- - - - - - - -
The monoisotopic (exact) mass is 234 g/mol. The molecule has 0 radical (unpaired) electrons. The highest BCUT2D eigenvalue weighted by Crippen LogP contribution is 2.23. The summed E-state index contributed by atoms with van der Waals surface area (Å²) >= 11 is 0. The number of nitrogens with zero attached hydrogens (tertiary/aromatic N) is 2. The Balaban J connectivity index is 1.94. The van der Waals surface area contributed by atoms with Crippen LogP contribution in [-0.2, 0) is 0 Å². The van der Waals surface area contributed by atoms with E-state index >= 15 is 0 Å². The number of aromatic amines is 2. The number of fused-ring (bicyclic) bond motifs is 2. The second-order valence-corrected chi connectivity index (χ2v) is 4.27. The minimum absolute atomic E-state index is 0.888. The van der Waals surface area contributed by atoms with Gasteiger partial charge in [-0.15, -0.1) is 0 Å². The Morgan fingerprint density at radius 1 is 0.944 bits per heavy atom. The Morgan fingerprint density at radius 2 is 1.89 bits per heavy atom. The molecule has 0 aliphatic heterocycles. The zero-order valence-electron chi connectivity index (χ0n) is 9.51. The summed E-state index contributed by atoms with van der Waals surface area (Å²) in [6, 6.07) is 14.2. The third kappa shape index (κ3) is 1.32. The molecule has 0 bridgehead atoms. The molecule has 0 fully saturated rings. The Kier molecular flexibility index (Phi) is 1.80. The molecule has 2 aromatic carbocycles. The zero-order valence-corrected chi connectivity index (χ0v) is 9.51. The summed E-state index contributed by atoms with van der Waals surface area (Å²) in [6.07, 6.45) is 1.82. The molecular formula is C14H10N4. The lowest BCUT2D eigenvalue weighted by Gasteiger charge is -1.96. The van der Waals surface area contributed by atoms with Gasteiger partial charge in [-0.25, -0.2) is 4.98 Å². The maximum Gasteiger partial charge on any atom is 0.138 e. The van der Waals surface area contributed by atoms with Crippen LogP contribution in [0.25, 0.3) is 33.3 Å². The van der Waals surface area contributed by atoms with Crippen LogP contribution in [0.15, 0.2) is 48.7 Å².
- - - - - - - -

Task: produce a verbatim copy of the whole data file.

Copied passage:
The monoisotopic (exact) mass is 234 g/mol. The molecule has 0 radical (unpaired) electrons. The highest BCUT2D eigenvalue weighted by Crippen LogP contribution is 2.23. The summed E-state index contributed by atoms with van der Waals surface area (Å²) >= 11 is 0. The number of nitrogens with zero attached hydrogens (tertiary/aromatic N) is 2. The Balaban J connectivity index is 1.94. The van der Waals surface area contributed by atoms with Crippen LogP contribution in [-0.2, 0) is 0 Å². The van der Waals surface area contributed by atoms with E-state index >= 15 is 0 Å². The number of aromatic amines is 2. The number of fused-ring (bicyclic) bond motifs is 2. The second-order valence-corrected chi connectivity index (χ2v) is 4.27. The minimum absolute atomic E-state index is 0.888. The van der Waals surface area contributed by atoms with Gasteiger partial charge in [-0.15, -0.1) is 0 Å². The Morgan fingerprint density at radius 1 is 0.944 bits per heavy atom. The Morgan fingerprint density at radius 2 is 1.89 bits per heavy atom. The molecule has 0 aliphatic heterocycles. The zero-order valence-electron chi connectivity index (χ0n) is 9.51. The summed E-state index contributed by atoms with van der Waals surface area (Å²) in [6, 6.07) is 14.2. The third kappa shape index (κ3) is 1.32. The molecule has 0 bridgehead atoms. The molecule has 0 fully saturated rings. The Kier molecular flexibility index (Phi) is 1.80. The molecule has 2 aromatic carbocycles. The zero-order valence-corrected chi connectivity index (χ0v) is 9.51. The summed E-state index contributed by atoms with van der Waals surface area (Å²) in [6.07, 6.45) is 1.82. The molecular formula is C14H10N4. The lowest BCUT2D eigenvalue weighted by Gasteiger charge is -1.96. The van der Waals surface area contributed by atoms with Gasteiger partial charge in [-0.25, -0.2) is 4.98 Å². The maximum Gasteiger partial charge on any atom is 0.138 e. The van der Waals surface area contributed by atoms with Crippen LogP contribution in [0.25, 0.3) is 33.3 Å². The van der Waals surface area contributed by atoms with Crippen LogP contribution in [0.15, 0.2) is 48.7 Å².